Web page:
It’s a mostly professional crowd headed home in the evening rush hour, but four women stand out in the packed compartment. Grubby jeans and tee shirts, rotten teeth, greasy hair slicked back into buns and large cloth bags slung over shoulders in a sea of business suits, sharp ties, cell phones plugged to ears and smart briefcases. They are hard to miss, particularly because one of the four is pregnant, her belly spilling out from underneath her tight-fitting tee.
But, I would have completely missed the dirty fingernails had I not caught five of them at the end of a slender hand slithering – ever so gingerly – into my husband’s pant pocket. “That woman’s hand is in your pocket,” I say to my husband surprising myself with my matter-of-factness. His hands fly to the sides of his legs. Startled, the woman recoils. Then, to my utter amazement, she turns to one of her accomplices and shakes her sad face, as if to say she did not succeed and she was sorry. She receives a comforting nod and wave of the hand in return.
Needless to say, our senses are on hyper-alert the rest of the journey back to the hotel and for the duration of our stay in Rome.
The next morning (after a change of hotel – we moved closer to the center of the city when we realized that our first choice near the train station was not as spiffy as an agent had made it appear) and the day after, we explore Rome on foot, by metro and by bus. We discover Rome’s multiple personalities – the Rome of Hollywood, of history, politics, religion and blockbuster novels.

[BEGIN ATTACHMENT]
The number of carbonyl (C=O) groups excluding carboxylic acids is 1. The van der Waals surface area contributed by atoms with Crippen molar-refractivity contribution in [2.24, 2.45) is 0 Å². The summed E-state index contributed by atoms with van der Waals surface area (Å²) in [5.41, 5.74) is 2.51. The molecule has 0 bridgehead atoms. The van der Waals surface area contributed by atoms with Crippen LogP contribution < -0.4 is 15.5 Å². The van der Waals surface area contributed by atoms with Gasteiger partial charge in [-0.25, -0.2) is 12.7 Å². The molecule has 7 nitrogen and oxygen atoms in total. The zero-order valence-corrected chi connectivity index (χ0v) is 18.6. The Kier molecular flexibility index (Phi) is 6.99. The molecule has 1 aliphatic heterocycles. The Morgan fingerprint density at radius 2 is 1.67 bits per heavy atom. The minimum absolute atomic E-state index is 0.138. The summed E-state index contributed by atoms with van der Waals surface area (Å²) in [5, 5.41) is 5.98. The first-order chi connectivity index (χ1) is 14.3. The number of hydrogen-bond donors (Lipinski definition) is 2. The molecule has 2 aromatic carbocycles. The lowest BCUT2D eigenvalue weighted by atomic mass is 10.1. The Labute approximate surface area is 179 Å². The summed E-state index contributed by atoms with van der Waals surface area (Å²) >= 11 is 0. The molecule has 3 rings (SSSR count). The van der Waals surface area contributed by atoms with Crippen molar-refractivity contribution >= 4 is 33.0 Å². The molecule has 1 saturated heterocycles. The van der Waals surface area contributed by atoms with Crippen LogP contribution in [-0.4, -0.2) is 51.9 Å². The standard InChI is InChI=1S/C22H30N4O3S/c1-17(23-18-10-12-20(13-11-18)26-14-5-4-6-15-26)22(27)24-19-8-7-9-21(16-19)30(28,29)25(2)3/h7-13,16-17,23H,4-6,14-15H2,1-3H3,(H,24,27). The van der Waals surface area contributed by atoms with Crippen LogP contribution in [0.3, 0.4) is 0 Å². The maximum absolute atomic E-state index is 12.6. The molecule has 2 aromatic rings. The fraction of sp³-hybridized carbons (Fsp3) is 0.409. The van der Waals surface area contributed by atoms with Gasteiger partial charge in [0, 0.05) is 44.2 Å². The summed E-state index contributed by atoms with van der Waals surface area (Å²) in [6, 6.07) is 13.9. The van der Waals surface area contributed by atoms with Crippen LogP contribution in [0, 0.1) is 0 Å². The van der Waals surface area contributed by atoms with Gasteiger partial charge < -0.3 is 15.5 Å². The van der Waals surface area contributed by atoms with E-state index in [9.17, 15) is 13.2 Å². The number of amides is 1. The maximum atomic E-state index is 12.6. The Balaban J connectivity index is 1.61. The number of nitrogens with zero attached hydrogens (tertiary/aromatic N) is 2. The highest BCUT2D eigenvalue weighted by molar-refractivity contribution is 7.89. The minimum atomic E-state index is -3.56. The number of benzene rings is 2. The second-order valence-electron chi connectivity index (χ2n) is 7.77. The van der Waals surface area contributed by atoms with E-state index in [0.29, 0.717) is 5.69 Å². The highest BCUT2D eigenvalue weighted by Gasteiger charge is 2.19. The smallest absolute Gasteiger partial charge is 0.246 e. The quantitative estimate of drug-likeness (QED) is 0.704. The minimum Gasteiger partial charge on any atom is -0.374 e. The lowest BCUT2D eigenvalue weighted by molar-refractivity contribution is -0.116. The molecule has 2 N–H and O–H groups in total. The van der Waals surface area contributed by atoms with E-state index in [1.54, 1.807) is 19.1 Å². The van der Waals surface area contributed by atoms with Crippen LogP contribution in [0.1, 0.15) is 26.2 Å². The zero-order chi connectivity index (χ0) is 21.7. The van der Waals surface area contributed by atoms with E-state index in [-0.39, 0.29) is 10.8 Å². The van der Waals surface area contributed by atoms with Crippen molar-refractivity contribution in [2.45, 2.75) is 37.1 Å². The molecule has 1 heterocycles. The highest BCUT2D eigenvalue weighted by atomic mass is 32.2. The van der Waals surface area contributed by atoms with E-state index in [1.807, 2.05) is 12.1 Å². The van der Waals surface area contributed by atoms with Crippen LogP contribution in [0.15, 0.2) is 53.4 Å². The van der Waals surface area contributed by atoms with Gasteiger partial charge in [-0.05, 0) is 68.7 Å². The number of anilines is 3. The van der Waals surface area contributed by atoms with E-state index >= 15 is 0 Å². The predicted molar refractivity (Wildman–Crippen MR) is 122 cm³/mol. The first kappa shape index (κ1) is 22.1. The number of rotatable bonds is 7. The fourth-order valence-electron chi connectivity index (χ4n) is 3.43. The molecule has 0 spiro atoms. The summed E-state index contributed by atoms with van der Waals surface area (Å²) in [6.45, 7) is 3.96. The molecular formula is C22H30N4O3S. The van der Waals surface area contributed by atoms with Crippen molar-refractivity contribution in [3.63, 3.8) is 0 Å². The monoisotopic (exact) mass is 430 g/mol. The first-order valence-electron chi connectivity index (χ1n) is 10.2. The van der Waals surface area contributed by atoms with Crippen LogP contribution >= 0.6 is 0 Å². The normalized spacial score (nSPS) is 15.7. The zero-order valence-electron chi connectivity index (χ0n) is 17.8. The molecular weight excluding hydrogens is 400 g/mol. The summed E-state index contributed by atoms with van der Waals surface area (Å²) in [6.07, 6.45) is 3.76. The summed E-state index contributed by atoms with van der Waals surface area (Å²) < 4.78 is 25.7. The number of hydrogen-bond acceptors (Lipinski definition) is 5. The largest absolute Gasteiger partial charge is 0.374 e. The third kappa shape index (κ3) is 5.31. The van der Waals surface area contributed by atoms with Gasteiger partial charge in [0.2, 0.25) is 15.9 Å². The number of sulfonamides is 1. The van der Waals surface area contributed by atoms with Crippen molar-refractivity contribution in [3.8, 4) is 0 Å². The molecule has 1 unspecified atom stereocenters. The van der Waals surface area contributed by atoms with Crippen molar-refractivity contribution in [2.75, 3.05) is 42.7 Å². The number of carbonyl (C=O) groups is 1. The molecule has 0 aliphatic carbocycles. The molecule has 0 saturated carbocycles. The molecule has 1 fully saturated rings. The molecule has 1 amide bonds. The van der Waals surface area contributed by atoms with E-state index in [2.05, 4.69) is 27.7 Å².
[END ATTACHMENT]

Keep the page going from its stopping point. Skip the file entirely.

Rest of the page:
A religious procession headed to St. Peter’s Cathedral
A guard at the entrance to the Vatican
Artwork on the facade of a building depicts the legend of the wolf raising Romulus and Remus
A beautifully constructed spiral staircase at the Vatican Museum
At the entrance to the Vatican Museum (visiting which was one of the best decisions we made during our stay in Rome), our hearts sink at the long, winding lines. We make our way to the main doorway, wondering whether to try again the next day or strike it off of our itinerary. A guard spies us, with a young son and a toddler in a stroller and he waves us in along with other families with members in wheelchairs. We flash him a grateful smile and head in.
The next two hours are spent gaping – at the walls, at the ceilings, at the statues, at the paintings, at the treasures encased in glass cases. Room after room after room, the splendour of color, form and design is a treat for the eyes.